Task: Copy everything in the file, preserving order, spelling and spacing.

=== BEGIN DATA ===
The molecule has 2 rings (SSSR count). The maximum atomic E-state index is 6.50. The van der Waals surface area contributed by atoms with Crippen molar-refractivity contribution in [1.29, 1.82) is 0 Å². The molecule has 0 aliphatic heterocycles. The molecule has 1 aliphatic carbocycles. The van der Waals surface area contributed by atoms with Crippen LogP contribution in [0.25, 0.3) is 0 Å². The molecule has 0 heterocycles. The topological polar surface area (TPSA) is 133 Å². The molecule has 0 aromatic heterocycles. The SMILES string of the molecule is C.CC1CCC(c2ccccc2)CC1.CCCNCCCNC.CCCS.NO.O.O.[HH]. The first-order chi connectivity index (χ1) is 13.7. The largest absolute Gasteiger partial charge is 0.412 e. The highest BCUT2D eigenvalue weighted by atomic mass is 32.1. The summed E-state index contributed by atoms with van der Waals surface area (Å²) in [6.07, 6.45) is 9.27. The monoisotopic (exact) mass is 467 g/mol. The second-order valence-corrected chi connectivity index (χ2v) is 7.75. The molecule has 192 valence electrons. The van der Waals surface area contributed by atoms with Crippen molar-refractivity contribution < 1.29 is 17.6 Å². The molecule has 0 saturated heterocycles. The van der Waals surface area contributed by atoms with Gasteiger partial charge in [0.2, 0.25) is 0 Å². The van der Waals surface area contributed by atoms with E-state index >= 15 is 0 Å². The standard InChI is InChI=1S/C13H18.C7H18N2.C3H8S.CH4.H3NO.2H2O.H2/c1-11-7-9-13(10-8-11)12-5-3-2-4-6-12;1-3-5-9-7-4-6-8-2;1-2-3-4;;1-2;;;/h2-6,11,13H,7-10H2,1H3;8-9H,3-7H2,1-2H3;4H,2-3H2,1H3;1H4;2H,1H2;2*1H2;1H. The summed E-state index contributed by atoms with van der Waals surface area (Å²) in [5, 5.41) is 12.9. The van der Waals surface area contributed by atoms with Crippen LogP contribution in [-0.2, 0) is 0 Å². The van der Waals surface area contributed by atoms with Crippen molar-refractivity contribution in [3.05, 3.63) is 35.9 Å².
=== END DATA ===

The molecule has 2 rings (SSSR count). The maximum atomic E-state index is 6.50. The van der Waals surface area contributed by atoms with Crippen molar-refractivity contribution in [1.29, 1.82) is 0 Å². The molecule has 0 aliphatic heterocycles. The molecule has 1 aliphatic carbocycles. The van der Waals surface area contributed by atoms with Crippen LogP contribution in [0.25, 0.3) is 0 Å². The molecule has 0 heterocycles. The topological polar surface area (TPSA) is 133 Å². The molecule has 0 aromatic heterocycles. The SMILES string of the molecule is C.CC1CCC(c2ccccc2)CC1.CCCNCCCNC.CCCS.NO.O.O.[HH]. The first-order chi connectivity index (χ1) is 13.7. The largest absolute Gasteiger partial charge is 0.412 e. The highest BCUT2D eigenvalue weighted by atomic mass is 32.1. The summed E-state index contributed by atoms with van der Waals surface area (Å²) in [6.07, 6.45) is 9.27. The monoisotopic (exact) mass is 467 g/mol. The second-order valence-corrected chi connectivity index (χ2v) is 7.75. The molecule has 192 valence electrons. The van der Waals surface area contributed by atoms with Crippen molar-refractivity contribution < 1.29 is 17.6 Å². The molecule has 0 saturated heterocycles. The van der Waals surface area contributed by atoms with Gasteiger partial charge in [0.2, 0.25) is 0 Å². The van der Waals surface area contributed by atoms with E-state index >= 15 is 0 Å². The standard InChI is InChI=1S/C13H18.C7H18N2.C3H8S.CH4.H3NO.2H2O.H2/c1-11-7-9-13(10-8-11)12-5-3-2-4-6-12;1-3-5-9-7-4-6-8-2;1-2-3-4;;1-2;;;/h2-6,11,13H,7-10H2,1H3;8-9H,3-7H2,1-2H3;4H,2-3H2,1H3;1H4;2H,1H2;2*1H2;1H. The summed E-state index contributed by atoms with van der Waals surface area (Å²) in [5, 5.41) is 12.9. The van der Waals surface area contributed by atoms with Crippen LogP contribution in [-0.2, 0) is 0 Å². The van der Waals surface area contributed by atoms with Crippen molar-refractivity contribution in [3.05, 3.63) is 35.9 Å².